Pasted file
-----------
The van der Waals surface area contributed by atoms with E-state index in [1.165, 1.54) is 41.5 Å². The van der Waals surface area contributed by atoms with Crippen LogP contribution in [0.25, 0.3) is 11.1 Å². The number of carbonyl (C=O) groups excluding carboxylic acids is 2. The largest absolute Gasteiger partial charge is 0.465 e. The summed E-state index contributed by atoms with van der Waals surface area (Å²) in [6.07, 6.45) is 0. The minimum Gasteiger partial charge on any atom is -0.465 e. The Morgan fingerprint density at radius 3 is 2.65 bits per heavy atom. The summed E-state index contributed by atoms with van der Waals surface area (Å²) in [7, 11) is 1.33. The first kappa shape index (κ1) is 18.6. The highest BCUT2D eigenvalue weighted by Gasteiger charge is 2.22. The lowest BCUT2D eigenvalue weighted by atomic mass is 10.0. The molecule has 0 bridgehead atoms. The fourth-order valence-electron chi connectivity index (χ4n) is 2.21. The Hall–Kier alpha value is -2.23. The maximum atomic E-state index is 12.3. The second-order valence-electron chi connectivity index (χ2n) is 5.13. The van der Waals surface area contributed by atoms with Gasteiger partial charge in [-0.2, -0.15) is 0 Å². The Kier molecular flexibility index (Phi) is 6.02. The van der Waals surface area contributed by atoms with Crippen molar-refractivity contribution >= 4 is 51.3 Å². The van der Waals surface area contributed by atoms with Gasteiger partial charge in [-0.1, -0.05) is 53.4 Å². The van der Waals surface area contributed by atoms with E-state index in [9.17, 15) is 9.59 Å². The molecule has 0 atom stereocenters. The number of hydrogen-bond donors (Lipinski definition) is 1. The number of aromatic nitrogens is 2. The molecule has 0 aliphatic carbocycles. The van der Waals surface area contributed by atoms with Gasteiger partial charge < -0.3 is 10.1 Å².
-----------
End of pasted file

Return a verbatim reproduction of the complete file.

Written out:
The van der Waals surface area contributed by atoms with E-state index in [1.165, 1.54) is 41.5 Å². The van der Waals surface area contributed by atoms with Crippen LogP contribution in [0.25, 0.3) is 11.1 Å². The number of carbonyl (C=O) groups excluding carboxylic acids is 2. The largest absolute Gasteiger partial charge is 0.465 e. The summed E-state index contributed by atoms with van der Waals surface area (Å²) in [6.07, 6.45) is 0. The minimum Gasteiger partial charge on any atom is -0.465 e. The Morgan fingerprint density at radius 3 is 2.65 bits per heavy atom. The summed E-state index contributed by atoms with van der Waals surface area (Å²) in [7, 11) is 1.33. The first kappa shape index (κ1) is 18.6. The highest BCUT2D eigenvalue weighted by Gasteiger charge is 2.22. The lowest BCUT2D eigenvalue weighted by atomic mass is 10.0. The molecule has 0 bridgehead atoms. The fourth-order valence-electron chi connectivity index (χ4n) is 2.21. The Hall–Kier alpha value is -2.23. The maximum atomic E-state index is 12.3. The second-order valence-electron chi connectivity index (χ2n) is 5.13. The van der Waals surface area contributed by atoms with Gasteiger partial charge in [-0.2, -0.15) is 0 Å². The Kier molecular flexibility index (Phi) is 6.02. The van der Waals surface area contributed by atoms with Crippen molar-refractivity contribution >= 4 is 51.3 Å². The van der Waals surface area contributed by atoms with Gasteiger partial charge in [-0.1, -0.05) is 53.4 Å². The van der Waals surface area contributed by atoms with E-state index in [9.17, 15) is 9.59 Å². The molecule has 0 atom stereocenters. The number of hydrogen-bond donors (Lipinski definition) is 1. The number of aromatic nitrogens is 2. The molecule has 0 aliphatic carbocycles. The van der Waals surface area contributed by atoms with Gasteiger partial charge < -0.3 is 10.1 Å².